Thanks to new funding from the National Institutes of Health (NIH), the College of Public Health’s Saffran Conference continues its tradition this month as a unique opportunity for professionals and students from around the world to discuss topics related to the cognitive neuroscience of communication disorders.
Founded in 2005, the conference is an annual two-day program hosted by the Department of Communication Sciences and Disorders. This year’s event takes place on Sept. 15 and 16.
On the second day, attendees and researchers will discuss how to apply new findings to clinical work. Professionals who attend can earn continuing education credits they need to maintain their professional certifications. But it also offers unique opportunities for students and highlights the college’s own research.
“It keeps professionals up-to-date and gives many students their first experience at a professional conference,” said Nadine Martin, a professor in the Communication Sciences and Disorder Department, director of the Aphasia Rehabilitation Research Laboratory in the college, and the co-organizer of the conference with fellow professor James Reilly and Director of Clinical Education and Clinical Services Beth Levine.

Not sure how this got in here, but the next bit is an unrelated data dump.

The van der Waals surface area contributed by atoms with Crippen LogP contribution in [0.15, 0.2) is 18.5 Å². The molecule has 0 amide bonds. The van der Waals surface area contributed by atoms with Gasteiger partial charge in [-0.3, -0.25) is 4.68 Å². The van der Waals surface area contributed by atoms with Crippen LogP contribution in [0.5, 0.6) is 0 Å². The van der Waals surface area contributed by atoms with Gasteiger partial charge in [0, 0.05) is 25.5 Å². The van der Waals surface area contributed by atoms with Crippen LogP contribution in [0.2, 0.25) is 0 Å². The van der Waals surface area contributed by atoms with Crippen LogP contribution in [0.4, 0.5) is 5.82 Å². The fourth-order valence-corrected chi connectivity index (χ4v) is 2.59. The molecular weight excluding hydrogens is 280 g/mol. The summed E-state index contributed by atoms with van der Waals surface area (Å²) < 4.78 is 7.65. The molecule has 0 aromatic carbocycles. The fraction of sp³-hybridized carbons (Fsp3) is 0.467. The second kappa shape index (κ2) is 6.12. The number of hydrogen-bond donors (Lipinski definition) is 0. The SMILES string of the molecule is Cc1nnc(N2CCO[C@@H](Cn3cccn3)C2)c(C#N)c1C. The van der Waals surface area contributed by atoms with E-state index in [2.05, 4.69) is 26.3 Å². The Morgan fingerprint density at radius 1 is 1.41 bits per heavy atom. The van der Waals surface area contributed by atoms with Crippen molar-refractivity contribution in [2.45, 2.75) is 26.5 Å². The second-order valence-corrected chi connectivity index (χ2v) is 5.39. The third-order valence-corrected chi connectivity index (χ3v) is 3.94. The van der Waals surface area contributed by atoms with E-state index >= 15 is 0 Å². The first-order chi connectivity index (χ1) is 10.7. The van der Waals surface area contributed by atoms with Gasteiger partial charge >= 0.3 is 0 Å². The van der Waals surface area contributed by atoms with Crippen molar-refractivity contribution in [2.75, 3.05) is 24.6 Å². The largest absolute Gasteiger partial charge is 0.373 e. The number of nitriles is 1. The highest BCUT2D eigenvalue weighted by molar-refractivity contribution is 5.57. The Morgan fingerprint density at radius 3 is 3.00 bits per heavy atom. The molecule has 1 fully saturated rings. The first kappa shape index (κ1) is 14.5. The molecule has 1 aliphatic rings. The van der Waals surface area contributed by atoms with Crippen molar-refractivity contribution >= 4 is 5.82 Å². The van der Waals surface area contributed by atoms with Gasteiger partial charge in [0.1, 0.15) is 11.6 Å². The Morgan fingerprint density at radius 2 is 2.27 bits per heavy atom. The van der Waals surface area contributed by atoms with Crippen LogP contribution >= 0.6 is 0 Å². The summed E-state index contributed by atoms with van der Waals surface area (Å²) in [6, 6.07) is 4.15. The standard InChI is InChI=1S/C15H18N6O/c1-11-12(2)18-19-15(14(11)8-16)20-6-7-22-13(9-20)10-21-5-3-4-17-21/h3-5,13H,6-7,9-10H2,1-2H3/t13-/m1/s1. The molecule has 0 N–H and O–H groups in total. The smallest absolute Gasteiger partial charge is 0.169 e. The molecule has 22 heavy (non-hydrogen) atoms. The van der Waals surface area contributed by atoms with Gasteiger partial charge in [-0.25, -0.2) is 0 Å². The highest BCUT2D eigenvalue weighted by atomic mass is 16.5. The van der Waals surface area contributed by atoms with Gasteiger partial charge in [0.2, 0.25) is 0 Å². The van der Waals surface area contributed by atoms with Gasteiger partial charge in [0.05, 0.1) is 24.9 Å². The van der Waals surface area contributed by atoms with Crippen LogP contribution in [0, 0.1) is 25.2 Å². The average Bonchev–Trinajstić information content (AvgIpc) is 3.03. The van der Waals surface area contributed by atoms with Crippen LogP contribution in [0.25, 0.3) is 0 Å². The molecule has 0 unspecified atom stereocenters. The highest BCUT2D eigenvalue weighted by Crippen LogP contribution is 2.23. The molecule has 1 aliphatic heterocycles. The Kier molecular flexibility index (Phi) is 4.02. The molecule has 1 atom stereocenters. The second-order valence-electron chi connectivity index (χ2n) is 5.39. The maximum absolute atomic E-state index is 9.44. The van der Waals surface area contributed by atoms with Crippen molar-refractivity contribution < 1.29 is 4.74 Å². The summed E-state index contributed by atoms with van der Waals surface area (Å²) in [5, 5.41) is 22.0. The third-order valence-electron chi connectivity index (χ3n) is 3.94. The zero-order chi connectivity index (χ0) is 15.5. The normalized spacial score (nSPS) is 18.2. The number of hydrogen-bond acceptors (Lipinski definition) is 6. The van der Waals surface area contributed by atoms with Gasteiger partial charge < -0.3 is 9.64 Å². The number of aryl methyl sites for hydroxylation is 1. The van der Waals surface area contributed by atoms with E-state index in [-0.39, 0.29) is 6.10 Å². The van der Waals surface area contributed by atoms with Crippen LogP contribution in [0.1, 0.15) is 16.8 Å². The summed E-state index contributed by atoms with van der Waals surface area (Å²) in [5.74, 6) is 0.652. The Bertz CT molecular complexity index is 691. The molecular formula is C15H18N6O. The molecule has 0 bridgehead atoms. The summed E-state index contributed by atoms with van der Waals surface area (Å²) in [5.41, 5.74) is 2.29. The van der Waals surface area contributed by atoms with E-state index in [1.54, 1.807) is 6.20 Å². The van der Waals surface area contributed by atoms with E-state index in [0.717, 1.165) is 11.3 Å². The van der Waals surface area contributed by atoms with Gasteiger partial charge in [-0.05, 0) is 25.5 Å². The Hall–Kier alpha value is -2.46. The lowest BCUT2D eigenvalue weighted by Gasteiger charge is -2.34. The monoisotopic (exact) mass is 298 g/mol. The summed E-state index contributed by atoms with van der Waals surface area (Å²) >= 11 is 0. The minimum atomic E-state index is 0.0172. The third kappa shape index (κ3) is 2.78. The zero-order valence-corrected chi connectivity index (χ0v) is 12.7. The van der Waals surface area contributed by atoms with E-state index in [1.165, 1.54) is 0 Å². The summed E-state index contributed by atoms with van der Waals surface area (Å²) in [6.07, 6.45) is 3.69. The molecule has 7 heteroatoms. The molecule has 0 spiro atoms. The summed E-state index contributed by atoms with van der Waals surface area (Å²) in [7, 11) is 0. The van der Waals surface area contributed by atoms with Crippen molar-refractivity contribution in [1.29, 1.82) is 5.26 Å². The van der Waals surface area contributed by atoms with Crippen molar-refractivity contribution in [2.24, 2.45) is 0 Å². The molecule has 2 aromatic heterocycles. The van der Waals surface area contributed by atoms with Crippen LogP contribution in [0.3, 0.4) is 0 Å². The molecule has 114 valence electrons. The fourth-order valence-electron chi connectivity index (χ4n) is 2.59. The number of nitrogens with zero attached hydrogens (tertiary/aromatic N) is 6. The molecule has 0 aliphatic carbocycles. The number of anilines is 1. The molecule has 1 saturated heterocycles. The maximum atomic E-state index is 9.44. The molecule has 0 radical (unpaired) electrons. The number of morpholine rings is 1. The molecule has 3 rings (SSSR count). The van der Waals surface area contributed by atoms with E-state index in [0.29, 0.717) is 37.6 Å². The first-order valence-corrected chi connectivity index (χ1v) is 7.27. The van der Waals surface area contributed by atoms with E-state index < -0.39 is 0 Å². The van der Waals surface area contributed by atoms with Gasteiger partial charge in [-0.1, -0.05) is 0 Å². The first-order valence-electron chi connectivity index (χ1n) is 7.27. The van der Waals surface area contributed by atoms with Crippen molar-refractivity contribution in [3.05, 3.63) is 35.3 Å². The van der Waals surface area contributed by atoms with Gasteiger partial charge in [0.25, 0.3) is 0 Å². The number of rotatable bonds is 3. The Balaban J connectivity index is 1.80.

The Saffran Conference began thanks to funding from the family of Eleanor Saffran, who was a member of the department’s faculty and is considered a pioneer in the field of cognitive neuropsychology. Later, grants from the NIH helped it grow. Starting this year, the National Institute on Deafness and other Communication Disorders supports the conference with a grant for up to $40,000 for each of the next five annual conferences.
The funding defrays speaker and registration costs, and allows the conference to continue its tradition of awarding scholarships to up to 16 students each year. This pays their registration fees and travel expenses, and student scholars attend a pre-conference dinner with researchers and present their own work at the conference.
Martin said one goal is to inspire students to consider research along with clinical work. Two current researchers in Martin’s lab, Jessica Obermeyer and Irene Minkina, were inspired to work here as postdoctoral fellows after attending the Saffran Conference as student scholars.
“I was really impressed with how it was organized,” said Minkina, who attended the conference twice before coming to Temple. “The integration of research and clinical application was unique.”
Getting to network with researchers in the field was a big selling point for Obermeyer.
“You get a chance to really talk to them and get mentorship. That was a really big deal for me because I didn’t know a lot of researchers,” she said.
When it came time for Obermeyer to consider postdoctoral opportunities, Temple was an obvious choice.
“When you’re producing research and reading other people's research, you don’t really know the inside story,” she said. After meeting Martin and others at the Saffran Conference, “I felt like I had much more inside information about what the research was like -- what drove this lab and how important clinical application is to the research.”